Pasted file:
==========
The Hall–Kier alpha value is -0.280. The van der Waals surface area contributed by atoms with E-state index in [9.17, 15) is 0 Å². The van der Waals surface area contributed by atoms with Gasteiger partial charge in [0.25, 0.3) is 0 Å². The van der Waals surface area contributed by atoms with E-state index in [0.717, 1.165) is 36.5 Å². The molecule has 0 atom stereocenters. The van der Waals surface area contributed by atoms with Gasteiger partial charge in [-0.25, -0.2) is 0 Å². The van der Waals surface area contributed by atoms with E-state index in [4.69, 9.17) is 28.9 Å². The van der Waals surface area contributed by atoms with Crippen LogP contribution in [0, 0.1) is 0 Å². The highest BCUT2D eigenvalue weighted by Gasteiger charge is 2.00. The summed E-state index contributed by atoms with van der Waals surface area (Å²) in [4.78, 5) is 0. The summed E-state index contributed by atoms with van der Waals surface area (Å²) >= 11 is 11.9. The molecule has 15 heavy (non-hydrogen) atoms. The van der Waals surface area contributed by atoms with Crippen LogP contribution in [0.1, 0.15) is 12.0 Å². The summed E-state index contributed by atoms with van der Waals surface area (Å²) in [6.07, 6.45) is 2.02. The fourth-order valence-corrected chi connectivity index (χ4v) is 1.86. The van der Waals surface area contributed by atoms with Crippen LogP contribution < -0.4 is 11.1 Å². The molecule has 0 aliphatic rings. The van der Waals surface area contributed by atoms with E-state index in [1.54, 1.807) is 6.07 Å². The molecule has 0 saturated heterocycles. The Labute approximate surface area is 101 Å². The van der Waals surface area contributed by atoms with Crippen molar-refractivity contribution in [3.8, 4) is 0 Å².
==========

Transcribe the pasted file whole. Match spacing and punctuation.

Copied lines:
The Hall–Kier alpha value is -0.280. The van der Waals surface area contributed by atoms with E-state index in [9.17, 15) is 0 Å². The van der Waals surface area contributed by atoms with Gasteiger partial charge in [0.25, 0.3) is 0 Å². The van der Waals surface area contributed by atoms with E-state index in [0.717, 1.165) is 36.5 Å². The molecule has 0 atom stereocenters. The van der Waals surface area contributed by atoms with Gasteiger partial charge in [-0.25, -0.2) is 0 Å². The van der Waals surface area contributed by atoms with E-state index in [4.69, 9.17) is 28.9 Å². The van der Waals surface area contributed by atoms with Crippen LogP contribution in [0, 0.1) is 0 Å². The highest BCUT2D eigenvalue weighted by Gasteiger charge is 2.00. The summed E-state index contributed by atoms with van der Waals surface area (Å²) in [4.78, 5) is 0. The summed E-state index contributed by atoms with van der Waals surface area (Å²) >= 11 is 11.9. The molecule has 15 heavy (non-hydrogen) atoms. The van der Waals surface area contributed by atoms with Crippen LogP contribution in [0.1, 0.15) is 12.0 Å². The summed E-state index contributed by atoms with van der Waals surface area (Å²) in [6.07, 6.45) is 2.02. The fourth-order valence-corrected chi connectivity index (χ4v) is 1.86. The van der Waals surface area contributed by atoms with Crippen LogP contribution < -0.4 is 11.1 Å². The molecule has 0 aliphatic rings. The van der Waals surface area contributed by atoms with E-state index in [1.54, 1.807) is 6.07 Å². The molecule has 0 saturated heterocycles. The Labute approximate surface area is 101 Å². The van der Waals surface area contributed by atoms with Crippen molar-refractivity contribution in [3.8, 4) is 0 Å².